An experienced competitor, basketball coach, teacher, and administrator, not to mention the parent of a CA student-athlete who graduated in the Class of 2022, Hill embraces these many roles a director of athletics must play by zeroing in on the one truth that ties them all together: Athletics is about enabling people to be their best.
“CA has an incredible history of success in athletics,” Hill observes, “just like we do in academics and the arts.” Varsity teams such as Girls Golf, Field Hockey, Girls Lacrosse, and Boys and Girls Soccer hold dozens of State Championships, while each year individual CA student-athletes are recruited by prestigious sports programs at NCAA Division I schools and beyond.
“We got to that place by taking care of the process and the kids,” continues Hill, “making sure that our coaches and teachers truly enjoy being here and being able to offer experiences for our students like nowhere else. When we have adults who love coming to campus every day, and when we have students who feel like they can walk into my office and get support from someone who knows them, that reflects on all of us. The success is a byproduct of that culture.”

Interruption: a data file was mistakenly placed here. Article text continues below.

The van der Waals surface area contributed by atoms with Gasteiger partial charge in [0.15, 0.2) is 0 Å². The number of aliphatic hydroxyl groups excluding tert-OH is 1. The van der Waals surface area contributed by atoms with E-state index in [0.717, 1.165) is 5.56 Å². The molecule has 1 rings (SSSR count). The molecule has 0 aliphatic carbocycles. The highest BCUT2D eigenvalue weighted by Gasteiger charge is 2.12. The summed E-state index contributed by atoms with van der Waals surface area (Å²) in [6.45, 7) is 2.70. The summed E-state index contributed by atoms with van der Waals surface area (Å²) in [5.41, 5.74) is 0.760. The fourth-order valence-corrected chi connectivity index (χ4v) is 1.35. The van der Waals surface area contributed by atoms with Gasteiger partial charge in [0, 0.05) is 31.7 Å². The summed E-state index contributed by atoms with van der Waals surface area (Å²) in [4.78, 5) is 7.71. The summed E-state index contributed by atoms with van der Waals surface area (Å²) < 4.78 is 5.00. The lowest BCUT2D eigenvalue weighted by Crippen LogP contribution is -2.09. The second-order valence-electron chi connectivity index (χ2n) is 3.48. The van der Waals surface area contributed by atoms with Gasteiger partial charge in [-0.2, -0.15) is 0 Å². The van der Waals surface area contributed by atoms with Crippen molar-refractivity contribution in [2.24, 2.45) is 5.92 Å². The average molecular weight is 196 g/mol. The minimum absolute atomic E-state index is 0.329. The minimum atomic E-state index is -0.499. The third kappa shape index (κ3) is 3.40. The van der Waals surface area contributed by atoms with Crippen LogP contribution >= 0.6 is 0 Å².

Hill sees a clear connection between athletics at CA and the school’s stated mission to create well-rounded learners and leaders who take kindness, courage, and curiosity with them when they graduate. CA’s “no-cut” athletics participation promise—which means everyone can play, no matter their ability—ensures every student has the opportunity to try something outside their comfort zone, he explains. It goes hand in hand with CA’s requirements in community service and the arts, which encouraged Hill’s son, Jayden, a star on the Varsity Basketball Team, to dive into photography for the first time.